I’m dipping my toe back into the braid category by using the new Daiwa J-Braid. I know that braid offers the advantage of very little stretch which means that it is very sensitive. Feeling the bites or even determining what the bottom structure is like, just by the feel of the lure hitting the bottom is very possible utilising braid but what makes for good braid and what are its advantages over fluorocarbon?
Braid is well known for providing very little stretch. The first time I ever heard of Dyneema was during my 4WD days, where Dyneema winch cables are used because they hold very little energy when under load, that provides an advantage because if they snap, they won’t recoil or spring back at the vehicle or bystanders. No stretch in fishing, means better sensitivity and as I mentioned, I can generally tell the difference between a lure bumping into a rock or clump of weed by the feel that Braid provides.
My first lot of braid was terrible. All those years ago, it was stiff and had lots of memory (where the line has a slight curl to it, from sitting on the spool) and I had a huge amount of wind knots but since then, the line is much better, being softer, thinner and stronger. The new Daiwa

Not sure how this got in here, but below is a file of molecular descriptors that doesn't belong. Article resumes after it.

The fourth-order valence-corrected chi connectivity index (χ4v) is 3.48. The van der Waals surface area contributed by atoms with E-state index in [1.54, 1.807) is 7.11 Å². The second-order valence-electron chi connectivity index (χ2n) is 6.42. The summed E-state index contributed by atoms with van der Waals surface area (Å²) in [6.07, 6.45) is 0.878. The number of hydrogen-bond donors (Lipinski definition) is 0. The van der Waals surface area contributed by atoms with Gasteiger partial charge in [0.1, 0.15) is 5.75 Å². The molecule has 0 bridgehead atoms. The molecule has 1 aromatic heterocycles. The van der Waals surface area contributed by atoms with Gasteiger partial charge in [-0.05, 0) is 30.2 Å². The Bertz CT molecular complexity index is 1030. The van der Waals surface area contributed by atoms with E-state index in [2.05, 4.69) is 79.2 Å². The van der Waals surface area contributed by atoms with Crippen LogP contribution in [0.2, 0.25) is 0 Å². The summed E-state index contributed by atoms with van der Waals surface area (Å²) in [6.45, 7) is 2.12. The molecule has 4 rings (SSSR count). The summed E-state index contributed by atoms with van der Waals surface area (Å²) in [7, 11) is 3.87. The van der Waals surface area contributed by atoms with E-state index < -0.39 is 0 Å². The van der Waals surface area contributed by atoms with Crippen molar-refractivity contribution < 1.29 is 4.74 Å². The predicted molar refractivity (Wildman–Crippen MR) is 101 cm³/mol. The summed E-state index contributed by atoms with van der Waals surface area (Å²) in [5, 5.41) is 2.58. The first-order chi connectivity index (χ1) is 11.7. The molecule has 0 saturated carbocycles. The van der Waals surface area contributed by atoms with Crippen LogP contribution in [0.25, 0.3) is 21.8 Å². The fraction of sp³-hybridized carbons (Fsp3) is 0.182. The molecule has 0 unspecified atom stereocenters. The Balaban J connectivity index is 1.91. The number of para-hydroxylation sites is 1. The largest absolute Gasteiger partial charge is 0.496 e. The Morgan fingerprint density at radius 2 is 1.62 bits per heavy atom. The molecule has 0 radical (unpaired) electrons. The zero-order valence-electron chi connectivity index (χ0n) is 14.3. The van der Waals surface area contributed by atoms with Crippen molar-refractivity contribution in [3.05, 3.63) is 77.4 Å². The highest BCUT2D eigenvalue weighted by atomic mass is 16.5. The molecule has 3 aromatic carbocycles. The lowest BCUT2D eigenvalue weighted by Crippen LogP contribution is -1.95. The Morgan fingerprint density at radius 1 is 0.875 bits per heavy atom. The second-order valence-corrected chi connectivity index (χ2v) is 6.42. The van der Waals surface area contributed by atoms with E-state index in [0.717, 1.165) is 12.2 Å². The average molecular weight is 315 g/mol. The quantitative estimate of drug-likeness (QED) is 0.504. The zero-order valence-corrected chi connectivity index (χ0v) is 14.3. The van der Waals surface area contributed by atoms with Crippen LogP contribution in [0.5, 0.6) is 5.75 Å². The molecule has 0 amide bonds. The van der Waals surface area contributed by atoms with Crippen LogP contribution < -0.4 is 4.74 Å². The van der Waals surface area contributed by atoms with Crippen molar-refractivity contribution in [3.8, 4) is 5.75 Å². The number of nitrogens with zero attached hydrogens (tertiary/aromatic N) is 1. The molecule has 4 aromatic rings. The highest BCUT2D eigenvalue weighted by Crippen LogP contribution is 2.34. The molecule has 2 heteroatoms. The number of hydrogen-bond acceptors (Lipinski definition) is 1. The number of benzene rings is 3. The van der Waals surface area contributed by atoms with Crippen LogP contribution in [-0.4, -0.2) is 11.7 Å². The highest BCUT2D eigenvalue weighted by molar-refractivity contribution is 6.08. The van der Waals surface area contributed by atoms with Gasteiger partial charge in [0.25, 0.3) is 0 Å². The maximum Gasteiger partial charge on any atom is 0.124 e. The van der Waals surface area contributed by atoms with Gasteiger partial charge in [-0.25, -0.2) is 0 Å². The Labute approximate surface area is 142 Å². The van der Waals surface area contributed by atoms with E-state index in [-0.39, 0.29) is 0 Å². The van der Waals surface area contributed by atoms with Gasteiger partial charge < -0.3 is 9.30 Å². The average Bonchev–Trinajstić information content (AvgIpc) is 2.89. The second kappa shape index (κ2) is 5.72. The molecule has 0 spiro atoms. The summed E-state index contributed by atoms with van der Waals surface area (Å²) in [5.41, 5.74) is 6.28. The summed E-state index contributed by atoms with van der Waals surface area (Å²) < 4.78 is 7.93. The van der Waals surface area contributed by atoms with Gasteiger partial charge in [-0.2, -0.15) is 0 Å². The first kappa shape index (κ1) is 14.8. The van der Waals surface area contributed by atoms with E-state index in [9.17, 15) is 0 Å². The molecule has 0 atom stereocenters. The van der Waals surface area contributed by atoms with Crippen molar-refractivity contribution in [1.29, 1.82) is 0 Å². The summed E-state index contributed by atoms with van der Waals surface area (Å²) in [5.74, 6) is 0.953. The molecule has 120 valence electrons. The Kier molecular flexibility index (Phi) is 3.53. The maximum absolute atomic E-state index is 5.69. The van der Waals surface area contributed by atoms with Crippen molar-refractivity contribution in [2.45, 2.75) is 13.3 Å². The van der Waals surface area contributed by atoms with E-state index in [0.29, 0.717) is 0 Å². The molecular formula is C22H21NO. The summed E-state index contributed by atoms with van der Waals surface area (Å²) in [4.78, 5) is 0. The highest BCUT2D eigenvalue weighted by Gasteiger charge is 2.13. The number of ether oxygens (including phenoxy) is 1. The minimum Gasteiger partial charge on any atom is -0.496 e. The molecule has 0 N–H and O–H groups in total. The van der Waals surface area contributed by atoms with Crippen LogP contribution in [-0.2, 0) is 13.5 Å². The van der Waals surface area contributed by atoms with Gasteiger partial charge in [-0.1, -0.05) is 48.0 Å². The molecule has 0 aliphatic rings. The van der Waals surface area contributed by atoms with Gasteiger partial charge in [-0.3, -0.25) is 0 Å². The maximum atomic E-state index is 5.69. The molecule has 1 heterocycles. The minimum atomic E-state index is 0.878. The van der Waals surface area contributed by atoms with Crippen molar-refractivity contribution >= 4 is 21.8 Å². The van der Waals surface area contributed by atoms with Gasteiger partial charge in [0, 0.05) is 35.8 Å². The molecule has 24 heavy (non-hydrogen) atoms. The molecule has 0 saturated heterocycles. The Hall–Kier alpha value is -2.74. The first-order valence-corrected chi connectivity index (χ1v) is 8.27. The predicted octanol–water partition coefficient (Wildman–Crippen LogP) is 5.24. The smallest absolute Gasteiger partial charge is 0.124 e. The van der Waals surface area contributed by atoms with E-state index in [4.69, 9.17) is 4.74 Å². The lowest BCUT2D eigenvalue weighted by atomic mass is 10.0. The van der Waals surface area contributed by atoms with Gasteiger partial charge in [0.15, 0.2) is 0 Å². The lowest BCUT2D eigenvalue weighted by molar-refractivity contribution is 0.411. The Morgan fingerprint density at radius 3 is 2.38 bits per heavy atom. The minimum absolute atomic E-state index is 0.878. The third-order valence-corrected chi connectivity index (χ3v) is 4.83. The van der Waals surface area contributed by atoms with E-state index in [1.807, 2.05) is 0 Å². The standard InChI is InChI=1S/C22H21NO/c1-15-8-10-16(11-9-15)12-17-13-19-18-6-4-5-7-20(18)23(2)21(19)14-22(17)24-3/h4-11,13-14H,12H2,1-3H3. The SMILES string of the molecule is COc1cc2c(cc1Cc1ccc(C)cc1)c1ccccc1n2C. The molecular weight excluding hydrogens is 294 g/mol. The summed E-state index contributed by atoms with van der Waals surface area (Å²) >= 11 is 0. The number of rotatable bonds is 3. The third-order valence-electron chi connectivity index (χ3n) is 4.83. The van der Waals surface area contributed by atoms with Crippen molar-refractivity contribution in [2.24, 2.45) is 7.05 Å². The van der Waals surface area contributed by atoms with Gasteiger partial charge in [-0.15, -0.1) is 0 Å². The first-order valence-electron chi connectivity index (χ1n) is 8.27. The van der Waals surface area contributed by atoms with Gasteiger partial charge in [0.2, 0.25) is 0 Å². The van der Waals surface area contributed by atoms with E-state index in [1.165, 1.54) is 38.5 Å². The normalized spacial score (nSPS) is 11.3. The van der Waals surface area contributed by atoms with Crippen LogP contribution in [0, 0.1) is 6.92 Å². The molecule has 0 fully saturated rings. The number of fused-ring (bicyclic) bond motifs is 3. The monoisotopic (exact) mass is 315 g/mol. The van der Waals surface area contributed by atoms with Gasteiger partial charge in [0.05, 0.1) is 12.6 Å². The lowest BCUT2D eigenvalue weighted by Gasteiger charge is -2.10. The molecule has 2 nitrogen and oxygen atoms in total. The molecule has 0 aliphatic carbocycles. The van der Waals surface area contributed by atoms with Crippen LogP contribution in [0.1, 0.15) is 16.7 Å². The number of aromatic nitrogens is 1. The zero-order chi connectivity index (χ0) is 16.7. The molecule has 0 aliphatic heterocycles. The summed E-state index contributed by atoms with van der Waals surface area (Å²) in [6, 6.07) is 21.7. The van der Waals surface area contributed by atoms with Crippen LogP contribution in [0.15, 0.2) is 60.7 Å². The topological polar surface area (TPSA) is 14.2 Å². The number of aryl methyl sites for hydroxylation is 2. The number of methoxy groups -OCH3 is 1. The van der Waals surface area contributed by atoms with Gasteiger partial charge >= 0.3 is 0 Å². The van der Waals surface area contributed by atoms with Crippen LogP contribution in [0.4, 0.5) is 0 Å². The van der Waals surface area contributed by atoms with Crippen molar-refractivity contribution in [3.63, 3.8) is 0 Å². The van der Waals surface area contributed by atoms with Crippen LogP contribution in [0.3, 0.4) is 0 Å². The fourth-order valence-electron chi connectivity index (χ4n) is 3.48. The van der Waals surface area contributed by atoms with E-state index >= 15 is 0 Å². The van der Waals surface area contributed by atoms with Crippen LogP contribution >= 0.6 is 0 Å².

I feel there are both advantages and disadvantages to thin line. Mostly the advantage is casting distance because the thinner the line, the further you can cast and with the advancement of technology, thin lines still have a remarkable breaking strain. The disadvantage that I have found, especially when fishing very light leaders, is that the thin line has a tendency to cut through your leader material.
Although the lack of stretch holds its advantage when it comes to sensitivity, it does have a draw back when fishing small trebles. Small trebles don’t penetrate as deep and therefore don’t hold as well in the mouth of the fish. With this, it is much easier to “pull” the hooks from the mouth of the fish. For this very reason, less stretch is not necessarily best. Fluorocarbon (and soft rods) can help reduce this by stretching when a fish lunges, acting like an elastic band.
Another important factor, when coming into summer, is that braid floats. This is great when fishing your favourite surface lure. It keeps the lure on the top of the water, rather than dragging the lure under the water, which can sometimes happen with fluorocarbon. Floating line, is not always a good thing. When fishing sinking stickbaits, especially around structure, the lure can be pulled away from the structure, due to the braid floating on the surface. This is an instance where fluorocarbon is my preferred line to use.